Upon pouring the Family Miner from Yeast of Eden, the upscale presentation is hard to ignore. The 750mL bottle, green and punted, resembles a Cantillon lambic, exuding a sense of class with its textured paper label. The hazy straw color and voluminous white foam give it a perfect look for the style. However, a cautious approach is necessary, as the grisette tends to “gush” out of the bottle with a frothy foam carrying chunks of gray sediment.


The aromatic profile of Family Miner is intricate, reminiscent of top-end Belgian lambic. The initial burst of limeade is accompanied by notes of white strawberry, fresh peaches, pear, and a subtle touch of blueberry. The musty barn character in the aroma, likely from Brettanomyces-driven wild fermentation, adds a layer of complexity, aligning it with the lambic tradition.


True to grisette fashion, Family Miner demands hearty sips, resembling the act of chugging Gatorade after a workout. The initial experience is akin to pure lemonade, dominated by citric acid and malic acid, offering hints of white grape and nectarine. The overall acidity, rated at 8 out of 10, pushes the boundaries of enjoyable tartness. However, the absence of sugar for balance, rated at 1/10, raises concerns about the beer’s adherence to the grisette style. The beer’s unique choice to embrace a sour/wild version via open fermentation sets it apart, deviating from the traditional lighter alcohol versions of classic saison recipes.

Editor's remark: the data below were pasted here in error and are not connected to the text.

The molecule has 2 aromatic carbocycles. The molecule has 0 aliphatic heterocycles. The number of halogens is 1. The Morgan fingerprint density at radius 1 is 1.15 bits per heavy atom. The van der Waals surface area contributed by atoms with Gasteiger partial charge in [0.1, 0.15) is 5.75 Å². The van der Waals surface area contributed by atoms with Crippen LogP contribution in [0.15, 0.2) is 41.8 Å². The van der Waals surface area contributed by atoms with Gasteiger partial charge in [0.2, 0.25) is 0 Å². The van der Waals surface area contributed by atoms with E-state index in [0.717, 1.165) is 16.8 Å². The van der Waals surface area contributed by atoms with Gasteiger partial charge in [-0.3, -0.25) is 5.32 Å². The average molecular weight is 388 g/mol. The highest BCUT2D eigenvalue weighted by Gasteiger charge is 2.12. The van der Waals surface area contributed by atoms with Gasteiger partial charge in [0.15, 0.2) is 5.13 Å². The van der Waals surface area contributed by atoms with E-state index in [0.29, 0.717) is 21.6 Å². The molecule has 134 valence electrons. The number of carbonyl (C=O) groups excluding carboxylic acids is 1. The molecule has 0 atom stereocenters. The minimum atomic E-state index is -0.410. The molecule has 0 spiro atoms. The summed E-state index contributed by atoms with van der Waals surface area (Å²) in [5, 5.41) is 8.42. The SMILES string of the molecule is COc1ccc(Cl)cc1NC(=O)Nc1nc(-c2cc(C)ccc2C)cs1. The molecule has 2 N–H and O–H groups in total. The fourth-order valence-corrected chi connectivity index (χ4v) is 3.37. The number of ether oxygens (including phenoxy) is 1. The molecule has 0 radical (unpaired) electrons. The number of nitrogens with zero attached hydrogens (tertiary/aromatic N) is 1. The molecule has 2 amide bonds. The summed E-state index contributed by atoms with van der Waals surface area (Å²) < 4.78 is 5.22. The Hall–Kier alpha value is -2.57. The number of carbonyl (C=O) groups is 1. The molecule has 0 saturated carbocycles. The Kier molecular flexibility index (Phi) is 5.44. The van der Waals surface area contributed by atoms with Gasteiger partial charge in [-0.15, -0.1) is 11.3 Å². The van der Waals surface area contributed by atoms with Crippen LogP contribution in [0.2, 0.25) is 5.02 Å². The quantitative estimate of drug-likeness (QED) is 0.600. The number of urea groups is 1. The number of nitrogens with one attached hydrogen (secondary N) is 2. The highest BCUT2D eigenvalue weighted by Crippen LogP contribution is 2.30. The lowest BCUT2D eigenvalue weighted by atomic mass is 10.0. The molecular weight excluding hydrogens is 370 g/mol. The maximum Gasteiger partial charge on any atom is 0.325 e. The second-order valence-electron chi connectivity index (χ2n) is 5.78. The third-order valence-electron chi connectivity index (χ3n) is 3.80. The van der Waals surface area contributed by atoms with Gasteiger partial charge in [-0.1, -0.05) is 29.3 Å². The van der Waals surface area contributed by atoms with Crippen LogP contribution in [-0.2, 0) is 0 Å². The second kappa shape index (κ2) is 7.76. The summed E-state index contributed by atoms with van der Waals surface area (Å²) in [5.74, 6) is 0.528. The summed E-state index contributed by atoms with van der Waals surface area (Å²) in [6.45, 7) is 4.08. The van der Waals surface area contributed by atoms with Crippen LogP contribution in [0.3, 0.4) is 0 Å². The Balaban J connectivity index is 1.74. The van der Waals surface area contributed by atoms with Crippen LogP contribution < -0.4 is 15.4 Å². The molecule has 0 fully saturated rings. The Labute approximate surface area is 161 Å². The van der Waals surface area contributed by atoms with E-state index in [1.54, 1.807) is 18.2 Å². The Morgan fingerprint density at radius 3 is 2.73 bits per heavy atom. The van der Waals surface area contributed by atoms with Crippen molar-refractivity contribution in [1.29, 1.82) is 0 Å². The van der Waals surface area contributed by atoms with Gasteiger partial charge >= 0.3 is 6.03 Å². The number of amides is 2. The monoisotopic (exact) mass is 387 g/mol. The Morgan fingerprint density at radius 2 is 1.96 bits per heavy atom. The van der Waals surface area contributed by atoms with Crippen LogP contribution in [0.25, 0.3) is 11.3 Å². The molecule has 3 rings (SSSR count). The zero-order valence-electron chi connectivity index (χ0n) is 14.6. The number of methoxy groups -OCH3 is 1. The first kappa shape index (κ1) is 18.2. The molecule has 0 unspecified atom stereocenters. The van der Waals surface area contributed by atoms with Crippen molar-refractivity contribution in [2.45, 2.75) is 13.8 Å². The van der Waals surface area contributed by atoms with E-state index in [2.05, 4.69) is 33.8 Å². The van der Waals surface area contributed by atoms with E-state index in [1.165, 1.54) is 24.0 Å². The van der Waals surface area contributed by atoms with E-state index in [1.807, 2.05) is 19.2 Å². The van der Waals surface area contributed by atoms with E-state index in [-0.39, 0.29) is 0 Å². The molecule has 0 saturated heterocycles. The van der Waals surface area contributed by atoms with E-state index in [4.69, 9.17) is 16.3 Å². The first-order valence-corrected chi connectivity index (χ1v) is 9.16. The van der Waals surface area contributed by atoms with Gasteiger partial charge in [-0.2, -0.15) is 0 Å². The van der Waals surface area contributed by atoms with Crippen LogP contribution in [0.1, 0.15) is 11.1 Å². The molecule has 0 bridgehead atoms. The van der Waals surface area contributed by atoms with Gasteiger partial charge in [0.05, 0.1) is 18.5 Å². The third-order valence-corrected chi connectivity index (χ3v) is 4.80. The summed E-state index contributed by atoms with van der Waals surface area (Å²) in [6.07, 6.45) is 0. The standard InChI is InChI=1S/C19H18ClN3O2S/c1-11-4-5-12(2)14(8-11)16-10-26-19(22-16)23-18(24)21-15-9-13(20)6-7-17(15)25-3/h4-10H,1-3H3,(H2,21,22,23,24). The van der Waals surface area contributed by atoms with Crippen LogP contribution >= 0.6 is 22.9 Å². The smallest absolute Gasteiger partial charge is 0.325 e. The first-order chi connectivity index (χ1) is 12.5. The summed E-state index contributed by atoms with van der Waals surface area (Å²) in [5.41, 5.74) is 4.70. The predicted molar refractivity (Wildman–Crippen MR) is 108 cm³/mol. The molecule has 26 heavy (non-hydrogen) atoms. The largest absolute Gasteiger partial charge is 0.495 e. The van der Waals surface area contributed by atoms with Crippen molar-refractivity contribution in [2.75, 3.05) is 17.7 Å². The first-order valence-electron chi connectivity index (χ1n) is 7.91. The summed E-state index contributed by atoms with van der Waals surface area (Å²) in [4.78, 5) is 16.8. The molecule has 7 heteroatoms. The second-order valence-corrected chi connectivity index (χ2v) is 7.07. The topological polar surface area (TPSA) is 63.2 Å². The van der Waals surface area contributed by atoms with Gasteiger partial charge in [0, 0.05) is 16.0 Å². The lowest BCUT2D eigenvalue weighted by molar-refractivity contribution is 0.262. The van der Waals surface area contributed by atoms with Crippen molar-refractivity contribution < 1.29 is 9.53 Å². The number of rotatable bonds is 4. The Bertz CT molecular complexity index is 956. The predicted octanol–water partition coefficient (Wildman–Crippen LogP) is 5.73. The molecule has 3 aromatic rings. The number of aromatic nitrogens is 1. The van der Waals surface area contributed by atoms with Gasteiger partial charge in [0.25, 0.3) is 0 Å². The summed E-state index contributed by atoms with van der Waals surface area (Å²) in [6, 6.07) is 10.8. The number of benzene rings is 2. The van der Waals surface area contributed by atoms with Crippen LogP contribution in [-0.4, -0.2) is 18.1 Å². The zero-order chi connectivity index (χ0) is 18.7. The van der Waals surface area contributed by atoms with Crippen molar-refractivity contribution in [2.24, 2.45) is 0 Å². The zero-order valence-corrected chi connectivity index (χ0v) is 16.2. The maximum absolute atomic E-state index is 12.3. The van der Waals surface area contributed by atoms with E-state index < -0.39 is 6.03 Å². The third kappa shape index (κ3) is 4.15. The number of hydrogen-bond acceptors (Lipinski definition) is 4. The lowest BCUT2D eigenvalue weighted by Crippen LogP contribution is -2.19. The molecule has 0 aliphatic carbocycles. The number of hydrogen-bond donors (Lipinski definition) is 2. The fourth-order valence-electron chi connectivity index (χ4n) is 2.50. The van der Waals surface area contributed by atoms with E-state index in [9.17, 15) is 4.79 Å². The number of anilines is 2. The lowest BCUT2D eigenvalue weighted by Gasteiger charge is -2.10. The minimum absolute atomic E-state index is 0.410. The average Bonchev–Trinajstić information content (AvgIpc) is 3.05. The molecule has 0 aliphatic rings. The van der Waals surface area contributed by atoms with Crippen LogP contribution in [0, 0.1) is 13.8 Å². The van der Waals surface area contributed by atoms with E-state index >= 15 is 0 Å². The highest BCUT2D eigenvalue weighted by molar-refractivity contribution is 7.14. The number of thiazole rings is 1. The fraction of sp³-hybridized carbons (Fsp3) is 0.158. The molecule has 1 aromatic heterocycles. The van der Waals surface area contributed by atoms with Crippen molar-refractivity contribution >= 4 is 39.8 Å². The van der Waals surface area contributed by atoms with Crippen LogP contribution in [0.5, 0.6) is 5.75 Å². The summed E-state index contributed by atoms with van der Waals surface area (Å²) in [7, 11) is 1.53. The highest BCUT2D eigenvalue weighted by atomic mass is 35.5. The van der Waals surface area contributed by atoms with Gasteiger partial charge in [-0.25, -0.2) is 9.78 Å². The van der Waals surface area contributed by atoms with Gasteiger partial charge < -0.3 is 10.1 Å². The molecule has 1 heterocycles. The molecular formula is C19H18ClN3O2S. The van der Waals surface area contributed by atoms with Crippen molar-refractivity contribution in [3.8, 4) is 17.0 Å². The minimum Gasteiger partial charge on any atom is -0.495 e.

Family Miner shines in the mouthfeel department, a critical aspect that distinguishes great beers from good ones. Despite the lack of sugar to counterbalance the lemony acidity, tannic white grapefruit peel imparts bitterness and structure reminiscent of lambic. The high carbonation contributes to a bright and refreshing character, while the finish surprisingly evolves into a creamy and milky texture, thanks to the wheat addition.


In its entirety, Family Miner stands out as a super sour and lemon-centric offering, challenging conventional expectations of a grisette or “light saison.” The beer excels in the mouthfeel department, with champagne-like carbonation and leathery grapefruit notes. While the aroma is complex and lambic-like, the intense sourness may be a departure from the traditional grisette profile. Describing it as a sour blonde seems more fitting, catering to the preferences of sour beer enthusiasts. Family Miner succeeds in delivering a thirst-quenching experience, a core characteristic expected from a grisette.

Final Thoughts on Beer Reviews

As we delve into beer reviews, it’s crucial to recognize the balance between constructive criticism and appreciation for the craft. A critical review should not be seen as a mere critique but as valuable feedback, offering a form of free quality control. Producers need to embrace such feedback to enhance product quality, ensuring long-term success in an industry driven by consumer preferences.

Understanding the dynamics of beer reviews sheds light on the intricate relationship between producers, consumers, and critics. Instant feedback, although sometimes challenging for producers, serves as a boon in today’s landscape, contributing to the reputation and success of businesses. It is imperative for both reviewers and readers to approach reviews with respect, honesty, and an acknowledgment of diverse opinions, fostering a culture where constructive criticism benefits everyone involved in the craft beer world.